Prayuth invites public to join reform council

national July 19, 2014 00:00

By Panya Thiosangwan
The Nation

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National Council for Peace and Order (NCPO) chief General Prayuth Chan-ocha has asked Thai people to join the National Reform Council.

“Thailand’s national reform in the second phase [of the NCPO’s work] on 11 or more issues and needs cooperation from all sectors of society. Until each group crystallises their ideas, it is difficult to lead to reform in the second phase and implementation in the third phase,” he said, adding that the NCPO was open for people to submit ideas.
“People must apply to be members of the reform council so they can help resolve issues. Those interested should hurry up and get their supporters ready and collect necessary information so once registration opens, they can apply right away,” he said in his weekly TV show last night. 
He also asked Thais and the international community to not criticise or oppose the NCPO’s moves too soon, but instead help it achieve success. 
He said his deputy ACM Prajin Juntong, in charge of economic matters, had welcomed a meeting with the US Ambassador to Thailand Kristie Kenney, who said bilateral ties would continue smoothly.
Meanwhile, Foreign Ministry’s permanent-secretary Sihasak Phuangketkeow officially visited China late last week and acknowledged Beijing’s confidence in Thailand playing a prominent role in Asean, he said.
As for the economy, the junta chief said the budget for 2015 fiscal year has been set at Bt2.575 trillion. He added that the NCPO was focusing on the importance of resolving people’s problems, reducing production cost in the agricultural sector, developing water resources, suppressing corruption and having all related agencies have a say in the budget in order to avoid redundancies. 
In addition, 12 areas have been marked out as special economic zones and five of them in border areas will need to undergo urgent development. The areas in this case are Mae Sot, Mukdahan, Sa Kaew, Trat and Sadao.
As for the railway project, he said the NCPO was still in the process of deciding whether it should link with other countries, especially China. Also, the width of the track and its ability to carry trains at the speed of 160 to 180 kilometres per hour would also be taken into account. The existing railway lines in the country are merely a metre wide, allowing for trains to only go at 90km per hour.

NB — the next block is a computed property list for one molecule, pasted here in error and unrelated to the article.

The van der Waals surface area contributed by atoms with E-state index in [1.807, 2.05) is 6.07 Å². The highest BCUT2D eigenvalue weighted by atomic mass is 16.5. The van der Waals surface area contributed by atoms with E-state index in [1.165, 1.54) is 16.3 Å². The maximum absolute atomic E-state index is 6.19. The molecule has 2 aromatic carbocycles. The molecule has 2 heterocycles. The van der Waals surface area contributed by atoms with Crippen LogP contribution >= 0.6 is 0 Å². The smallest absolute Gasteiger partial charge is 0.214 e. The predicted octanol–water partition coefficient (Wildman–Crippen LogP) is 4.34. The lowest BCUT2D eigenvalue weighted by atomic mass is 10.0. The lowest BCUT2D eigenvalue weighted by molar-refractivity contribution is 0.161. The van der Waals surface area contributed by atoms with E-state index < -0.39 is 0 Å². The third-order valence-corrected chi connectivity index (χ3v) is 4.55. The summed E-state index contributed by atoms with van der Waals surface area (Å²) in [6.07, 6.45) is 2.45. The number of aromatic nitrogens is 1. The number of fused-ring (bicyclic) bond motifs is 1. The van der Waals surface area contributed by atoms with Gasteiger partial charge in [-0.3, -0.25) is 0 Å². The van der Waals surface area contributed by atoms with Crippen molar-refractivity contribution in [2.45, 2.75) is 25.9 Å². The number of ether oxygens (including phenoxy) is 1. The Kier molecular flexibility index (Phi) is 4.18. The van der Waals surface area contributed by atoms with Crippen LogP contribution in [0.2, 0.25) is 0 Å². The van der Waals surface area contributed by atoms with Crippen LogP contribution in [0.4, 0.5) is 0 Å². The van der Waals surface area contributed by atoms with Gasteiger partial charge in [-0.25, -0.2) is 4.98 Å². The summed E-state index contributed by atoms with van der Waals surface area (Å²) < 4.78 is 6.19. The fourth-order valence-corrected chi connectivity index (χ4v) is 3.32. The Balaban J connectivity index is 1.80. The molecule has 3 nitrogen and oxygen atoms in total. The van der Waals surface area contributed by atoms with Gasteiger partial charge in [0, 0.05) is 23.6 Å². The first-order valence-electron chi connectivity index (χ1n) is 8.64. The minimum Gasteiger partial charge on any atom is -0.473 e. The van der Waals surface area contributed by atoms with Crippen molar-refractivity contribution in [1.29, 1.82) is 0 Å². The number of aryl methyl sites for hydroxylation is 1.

In a bid to solve social problems, NCPO will soon be summoning youths, who create social problems in a bid to get them to change their behaviour, he said. 
“The government has wasted a lot of money [to solve social problems] but we haven’t been able to remove these problems permanently. For example, ‘Vant Boys’ [illegal street motorcycle racers] or brawling students, I’d like to warn these people that if they haven’t realised what damage they cause to the country, they must face the law strictly,” he said.
“[Problematic teens] should change themselves quickly and find a job or complete their studies. The seniors [students or teenagers] who guide their juniors in the wrong way will be summoned and [will have to] be made to understand soon.” 
He said social problems such as drugs, crime, gambling and quarrelling might be caused by the lack of family care if parents work too hard or spend too little time with their children, letting them fall under the influence of low-quality media. 
As for social order and regulating public transport, as well as the use of footpaths, it means relocating vendors’ stalls. Prayuth said the NCPO would try to make changes in a way that least affects the poor. In the meantime, they should follow the law, as breaking the law only allows crooked officers to extort money from them. 
He said Bt300 million had been allocated for the National Anti-Corruption Commission to hire another 700 officers to crack down on corruption.
Prayuth said the Bt30 universal healthcare scheme was still in place and would be improved. The NCPO would also spend time considering social welfare, as it did not want to waste money on unnecessary populist policies. 

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